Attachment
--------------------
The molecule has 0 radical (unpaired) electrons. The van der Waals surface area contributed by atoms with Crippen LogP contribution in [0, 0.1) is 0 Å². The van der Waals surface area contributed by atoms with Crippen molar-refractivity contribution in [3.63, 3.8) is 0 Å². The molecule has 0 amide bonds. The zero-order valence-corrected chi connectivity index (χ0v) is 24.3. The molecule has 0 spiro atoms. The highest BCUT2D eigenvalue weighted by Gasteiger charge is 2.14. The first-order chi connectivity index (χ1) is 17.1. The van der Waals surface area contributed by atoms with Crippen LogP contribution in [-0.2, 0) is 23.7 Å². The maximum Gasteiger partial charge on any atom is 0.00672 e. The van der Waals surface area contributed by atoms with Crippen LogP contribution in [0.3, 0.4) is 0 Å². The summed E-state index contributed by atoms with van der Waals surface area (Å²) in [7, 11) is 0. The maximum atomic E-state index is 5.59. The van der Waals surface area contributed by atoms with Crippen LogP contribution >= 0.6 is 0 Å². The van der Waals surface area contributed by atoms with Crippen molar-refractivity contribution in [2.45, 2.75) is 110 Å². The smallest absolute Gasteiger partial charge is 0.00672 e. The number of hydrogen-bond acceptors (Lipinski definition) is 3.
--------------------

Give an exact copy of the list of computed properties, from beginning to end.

The molecule has 0 radical (unpaired) electrons. The van der Waals surface area contributed by atoms with Crippen LogP contribution in [0, 0.1) is 0 Å². The van der Waals surface area contributed by atoms with Crippen molar-refractivity contribution in [3.63, 3.8) is 0 Å². The molecule has 0 amide bonds. The zero-order valence-corrected chi connectivity index (χ0v) is 24.3. The molecule has 0 spiro atoms. The highest BCUT2D eigenvalue weighted by Gasteiger charge is 2.14. The first-order chi connectivity index (χ1) is 17.1. The van der Waals surface area contributed by atoms with Crippen LogP contribution in [-0.2, 0) is 23.7 Å². The maximum Gasteiger partial charge on any atom is 0.00672 e. The van der Waals surface area contributed by atoms with Crippen LogP contribution in [0.3, 0.4) is 0 Å². The summed E-state index contributed by atoms with van der Waals surface area (Å²) in [7, 11) is 0. The maximum atomic E-state index is 5.59. The van der Waals surface area contributed by atoms with Crippen LogP contribution >= 0.6 is 0 Å². The van der Waals surface area contributed by atoms with Crippen molar-refractivity contribution in [2.45, 2.75) is 110 Å². The smallest absolute Gasteiger partial charge is 0.00672 e. The number of hydrogen-bond acceptors (Lipinski definition) is 3.